On Stephen Malkmus’ third post-Pavement album, “Face The Truth,” the indie-icon continues to refine his singular brand of elliptical rock. Going at it alone a la his self-titled debut (although his band The Jicks contribute heavily), the chameleonic “Face The Truth” moves effortlessly between boisterous electro-pop, bluesy workouts and hushed sing-a-longs.

Schizophrenic opener “Pencil Rot” gives a good indication of what’s in store: Like anything Malkmus-related, expect the unexpected. Right on this schedule, “It Kills” slips into more comfortable terrain with the return of his signature guitar tone and a vintage Malkmus vocal melody that has no right to work, but does. The soft ballad “Freeze the Saints” shines in its unadorned simplicity: Instead of the usual piling on of effects and instruments, the wistful melody stands on its own while Malkmus earnestly sings pensive prose.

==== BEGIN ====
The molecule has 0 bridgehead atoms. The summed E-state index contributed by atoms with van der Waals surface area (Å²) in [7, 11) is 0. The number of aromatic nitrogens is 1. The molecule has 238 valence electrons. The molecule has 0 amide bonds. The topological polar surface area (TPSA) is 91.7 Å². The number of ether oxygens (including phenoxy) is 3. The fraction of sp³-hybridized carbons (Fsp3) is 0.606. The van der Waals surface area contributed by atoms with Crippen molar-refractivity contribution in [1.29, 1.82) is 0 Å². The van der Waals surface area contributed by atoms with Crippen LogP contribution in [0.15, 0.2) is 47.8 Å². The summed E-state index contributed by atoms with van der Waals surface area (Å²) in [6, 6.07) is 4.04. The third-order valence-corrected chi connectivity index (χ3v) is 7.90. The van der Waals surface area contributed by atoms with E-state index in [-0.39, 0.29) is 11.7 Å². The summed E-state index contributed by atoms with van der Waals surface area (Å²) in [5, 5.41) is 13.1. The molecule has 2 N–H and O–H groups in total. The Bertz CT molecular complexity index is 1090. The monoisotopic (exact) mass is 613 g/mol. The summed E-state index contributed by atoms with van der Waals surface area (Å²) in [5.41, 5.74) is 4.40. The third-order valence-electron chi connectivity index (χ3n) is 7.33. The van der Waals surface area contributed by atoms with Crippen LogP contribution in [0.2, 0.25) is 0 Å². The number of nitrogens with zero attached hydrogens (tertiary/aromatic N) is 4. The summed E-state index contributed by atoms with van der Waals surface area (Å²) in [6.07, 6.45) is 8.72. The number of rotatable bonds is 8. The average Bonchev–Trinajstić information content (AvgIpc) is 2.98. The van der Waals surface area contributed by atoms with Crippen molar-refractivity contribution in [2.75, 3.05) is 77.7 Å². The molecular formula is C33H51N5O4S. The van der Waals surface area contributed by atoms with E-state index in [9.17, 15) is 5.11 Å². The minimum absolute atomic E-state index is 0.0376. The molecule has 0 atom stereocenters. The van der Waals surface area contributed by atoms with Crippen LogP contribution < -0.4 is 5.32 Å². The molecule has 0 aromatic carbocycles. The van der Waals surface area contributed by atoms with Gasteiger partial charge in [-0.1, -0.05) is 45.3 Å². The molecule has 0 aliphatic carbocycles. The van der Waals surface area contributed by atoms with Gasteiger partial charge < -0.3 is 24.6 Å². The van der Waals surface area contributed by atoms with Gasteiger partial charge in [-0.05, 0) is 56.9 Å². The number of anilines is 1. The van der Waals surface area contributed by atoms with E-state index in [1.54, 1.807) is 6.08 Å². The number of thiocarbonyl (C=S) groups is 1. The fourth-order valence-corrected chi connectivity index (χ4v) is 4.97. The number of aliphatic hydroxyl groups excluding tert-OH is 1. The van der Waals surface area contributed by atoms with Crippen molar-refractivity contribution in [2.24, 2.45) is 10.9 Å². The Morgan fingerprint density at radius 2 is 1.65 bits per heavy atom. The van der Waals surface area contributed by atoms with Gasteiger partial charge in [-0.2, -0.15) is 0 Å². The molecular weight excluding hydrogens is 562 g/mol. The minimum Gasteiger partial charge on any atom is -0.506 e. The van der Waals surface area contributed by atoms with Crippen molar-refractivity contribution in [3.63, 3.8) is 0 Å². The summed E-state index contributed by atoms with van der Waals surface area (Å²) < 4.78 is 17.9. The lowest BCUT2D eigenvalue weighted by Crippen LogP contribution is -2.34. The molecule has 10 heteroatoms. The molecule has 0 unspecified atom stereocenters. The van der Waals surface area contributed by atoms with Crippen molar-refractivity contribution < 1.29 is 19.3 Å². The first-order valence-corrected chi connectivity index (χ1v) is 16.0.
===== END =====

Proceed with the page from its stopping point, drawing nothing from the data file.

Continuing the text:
Centerpiece “No More Shoes” is the best song here and maybe his finest since Pavement split. All spiraling electric guitar and modest-but-timely flourishes, as is often the case with Malkmus, his brilliance shines through in the details.

– Jake O’Connell, AP Writer

Right before tearing into the song’s searing introductory solo he sneers, “Get your back,” wielding the subsequent jagged guitar line like a weapon.

Obviously saving his better stuff for the later innings, the album’s second half constitutes his best run as a solo artist. The sunny afternoon-folk of “Mama” – the perfect chaser to “No More Shoes” – has him going on about her cooking and living miles from a “fortified town.” On its heels, “Kindling for the Master,” the weirdest thing here, thankfully ushers his return to meaningful/meaningless wordplay and his patented blend of fractured disco and psyche-hop.

Closer “Malediction” sums up the record’s reassured stance: “So long/ goodbye to the nervous apprehension/ I certainly won’t miss you.” In truth, this is world’s away from the messy ramshackle of early Pavement singles or even classics like “Crooked Rain, Crooked Rain.” On “Face The Truth,” Malkmus almost completely ditches the irony for conviction.

– Jake O’Connell, AP Writer

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